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Personal profile

Biography

Elias Khalil works in the Department of Economics as an Associate Professor.



Elias received his PhD (1990) in economics from the New School for Social Research, New York. He specialises in behavioral and evolutionary economics. He focuses on rational choice theory, its power and its limits, with regard to four major areas:

i) creativity and entrepreneurship;

ii) evolutionary change of institutions and technology;

iii) emotions and ethical judgments;

iv) behavior of organisms.


His articles appeared in Economic Inquiry (2010), Behavioral and Brain Sciences (2002, 2007, 2008, 2009, 2011), Southern Economic Journal (1997), History of Political Economy (1995), Economics and Philosophy (1990), Biology and Philosophy (1997, 2010), Biological Theory (2010), Theory and Decision (2000, 2013), Journal of Economic Behavior and Organization (1999, 2010, 2011, 2012, 2018), Kyklos (1997, 2018), Cambridge Journal of Economics (1997, 2005), Journal of Evolutionary Economics (2000, 2009), and International Negotiation (2012).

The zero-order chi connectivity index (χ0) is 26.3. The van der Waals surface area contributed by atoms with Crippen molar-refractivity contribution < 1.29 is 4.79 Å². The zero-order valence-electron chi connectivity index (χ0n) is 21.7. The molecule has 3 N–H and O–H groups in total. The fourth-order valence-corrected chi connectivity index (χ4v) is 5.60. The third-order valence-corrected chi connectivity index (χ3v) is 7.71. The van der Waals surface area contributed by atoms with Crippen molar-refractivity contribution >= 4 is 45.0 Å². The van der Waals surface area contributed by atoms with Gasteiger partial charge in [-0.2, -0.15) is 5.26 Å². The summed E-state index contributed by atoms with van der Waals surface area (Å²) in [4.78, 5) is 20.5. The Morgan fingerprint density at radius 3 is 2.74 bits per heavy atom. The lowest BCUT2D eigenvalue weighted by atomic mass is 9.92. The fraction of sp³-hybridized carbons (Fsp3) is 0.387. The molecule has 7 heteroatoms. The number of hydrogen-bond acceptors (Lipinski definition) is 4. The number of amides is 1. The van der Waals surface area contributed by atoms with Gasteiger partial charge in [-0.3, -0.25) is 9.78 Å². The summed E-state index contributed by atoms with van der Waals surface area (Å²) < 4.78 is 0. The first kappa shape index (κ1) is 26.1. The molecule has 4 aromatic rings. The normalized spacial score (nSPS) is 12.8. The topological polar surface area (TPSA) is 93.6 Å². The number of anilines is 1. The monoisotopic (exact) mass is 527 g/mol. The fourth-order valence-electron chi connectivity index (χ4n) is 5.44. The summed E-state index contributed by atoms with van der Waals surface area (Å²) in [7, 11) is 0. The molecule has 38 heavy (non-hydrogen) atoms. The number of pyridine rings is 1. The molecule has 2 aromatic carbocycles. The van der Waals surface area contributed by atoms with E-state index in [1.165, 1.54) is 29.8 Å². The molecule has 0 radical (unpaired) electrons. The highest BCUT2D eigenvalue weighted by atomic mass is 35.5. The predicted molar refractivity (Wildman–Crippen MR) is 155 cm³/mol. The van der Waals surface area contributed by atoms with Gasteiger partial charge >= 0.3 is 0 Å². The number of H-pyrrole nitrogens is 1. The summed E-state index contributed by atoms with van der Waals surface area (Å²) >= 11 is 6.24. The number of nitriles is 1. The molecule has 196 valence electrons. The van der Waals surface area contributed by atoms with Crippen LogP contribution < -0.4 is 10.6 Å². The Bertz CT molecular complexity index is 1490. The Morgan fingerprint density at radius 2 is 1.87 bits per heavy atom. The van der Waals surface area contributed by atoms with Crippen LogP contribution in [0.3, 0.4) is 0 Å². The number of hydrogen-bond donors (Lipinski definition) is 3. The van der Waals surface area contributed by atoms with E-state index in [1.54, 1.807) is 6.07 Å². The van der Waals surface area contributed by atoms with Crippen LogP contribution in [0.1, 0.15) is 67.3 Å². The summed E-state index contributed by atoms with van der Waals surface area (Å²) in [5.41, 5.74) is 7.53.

Keywords

  • Behavioural Economics
  • Intrinsic Motivations
  • Ethics and Economics
  • Evolutionary Economics
  • Political Economy

Network Recent external collaboration on country level. Dive into details by clicking on the dots.

Research Output 1987 2018

A theory of tasteful and distasteful transactions

Khalil, E. L. & Marciano, A. 1 Feb 2018 In : Kyklos. 71, 1, p. 110-131 22 p.

Research output: Contribution to journalArticleResearchpeer-review

Distinguishing injustice, exploitation and harm: the impossibility result

Khalil, E. L. Sep 2017 In : Theoria. 64, 152, p. 24-52 29 p.

Research output: Contribution to journalArticleResearchpeer-review

Explicit vs implicit proprietorship: Can endowment effect theory explain exchange asymmetry?

Khalil, E. L. & Wu, K. 1 May 2017 In : Economics Letters. 154, p. 117-119 3 p.

Research output: Contribution to journalArticleResearchpeer-review

Exploitation and efficiency

Khalil, E. L. Dec 2017 In : The Review of Black Political Economy. 44, 3-4, p. 363-377 15 p.

Research output: Contribution to journalArticleResearchpeer-review

Making sense of self-deception: distinguishing self-deception from delusion, moral licensing, cognitive dissonance and other self-distortions

Khalil, E. L. 1 Oct 2017 In : Philosophy. 92, 4, p. 539-563 25 p.

Research output: Contribution to journalArticleResearchpeer-review